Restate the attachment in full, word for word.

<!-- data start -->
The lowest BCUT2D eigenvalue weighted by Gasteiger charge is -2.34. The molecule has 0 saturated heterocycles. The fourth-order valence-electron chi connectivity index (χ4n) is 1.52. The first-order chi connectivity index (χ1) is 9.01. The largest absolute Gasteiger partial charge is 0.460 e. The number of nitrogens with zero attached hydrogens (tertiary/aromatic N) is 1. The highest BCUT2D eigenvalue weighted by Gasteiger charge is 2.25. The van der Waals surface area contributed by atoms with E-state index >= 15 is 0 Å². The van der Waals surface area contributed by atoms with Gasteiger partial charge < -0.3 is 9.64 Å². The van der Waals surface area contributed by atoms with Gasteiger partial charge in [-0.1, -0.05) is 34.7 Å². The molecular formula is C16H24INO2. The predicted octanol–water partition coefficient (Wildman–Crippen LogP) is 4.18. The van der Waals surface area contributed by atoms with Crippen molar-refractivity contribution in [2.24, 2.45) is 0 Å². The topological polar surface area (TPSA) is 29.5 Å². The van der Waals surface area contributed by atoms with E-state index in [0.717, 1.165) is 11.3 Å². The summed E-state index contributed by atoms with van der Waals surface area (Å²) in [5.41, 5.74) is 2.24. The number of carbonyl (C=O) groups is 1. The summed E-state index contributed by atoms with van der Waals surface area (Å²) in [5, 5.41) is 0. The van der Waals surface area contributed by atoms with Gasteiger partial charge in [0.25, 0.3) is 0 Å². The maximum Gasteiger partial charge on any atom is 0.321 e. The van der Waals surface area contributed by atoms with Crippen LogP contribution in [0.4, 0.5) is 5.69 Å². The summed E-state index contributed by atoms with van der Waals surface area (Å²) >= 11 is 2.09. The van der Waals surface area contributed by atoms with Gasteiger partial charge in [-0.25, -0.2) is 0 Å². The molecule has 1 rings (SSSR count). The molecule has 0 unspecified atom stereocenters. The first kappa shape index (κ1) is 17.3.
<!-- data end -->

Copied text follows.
The lowest BCUT2D eigenvalue weighted by Gasteiger charge is -2.34. The molecule has 0 saturated heterocycles. The fourth-order valence-electron chi connectivity index (χ4n) is 1.52. The first-order chi connectivity index (χ1) is 9.01. The largest absolute Gasteiger partial charge is 0.460 e. The number of nitrogens with zero attached hydrogens (tertiary/aromatic N) is 1. The highest BCUT2D eigenvalue weighted by Gasteiger charge is 2.25. The van der Waals surface area contributed by atoms with E-state index >= 15 is 0 Å². The van der Waals surface area contributed by atoms with Gasteiger partial charge < -0.3 is 9.64 Å². The van der Waals surface area contributed by atoms with Gasteiger partial charge in [-0.1, -0.05) is 34.7 Å². The molecular formula is C16H24INO2. The predicted octanol–water partition coefficient (Wildman–Crippen LogP) is 4.18. The van der Waals surface area contributed by atoms with Crippen molar-refractivity contribution in [2.24, 2.45) is 0 Å². The topological polar surface area (TPSA) is 29.5 Å². The van der Waals surface area contributed by atoms with E-state index in [0.717, 1.165) is 11.3 Å². The summed E-state index contributed by atoms with van der Waals surface area (Å²) in [5.41, 5.74) is 2.24. The number of carbonyl (C=O) groups is 1. The summed E-state index contributed by atoms with van der Waals surface area (Å²) in [5, 5.41) is 0. The van der Waals surface area contributed by atoms with Gasteiger partial charge in [0.25, 0.3) is 0 Å². The maximum Gasteiger partial charge on any atom is 0.321 e. The van der Waals surface area contributed by atoms with Crippen LogP contribution in [0.4, 0.5) is 5.69 Å². The summed E-state index contributed by atoms with van der Waals surface area (Å²) >= 11 is 2.09. The van der Waals surface area contributed by atoms with Gasteiger partial charge in [-0.25, -0.2) is 0 Å². The molecule has 1 rings (SSSR count). The molecule has 0 unspecified atom stereocenters. The first kappa shape index (κ1) is 17.3.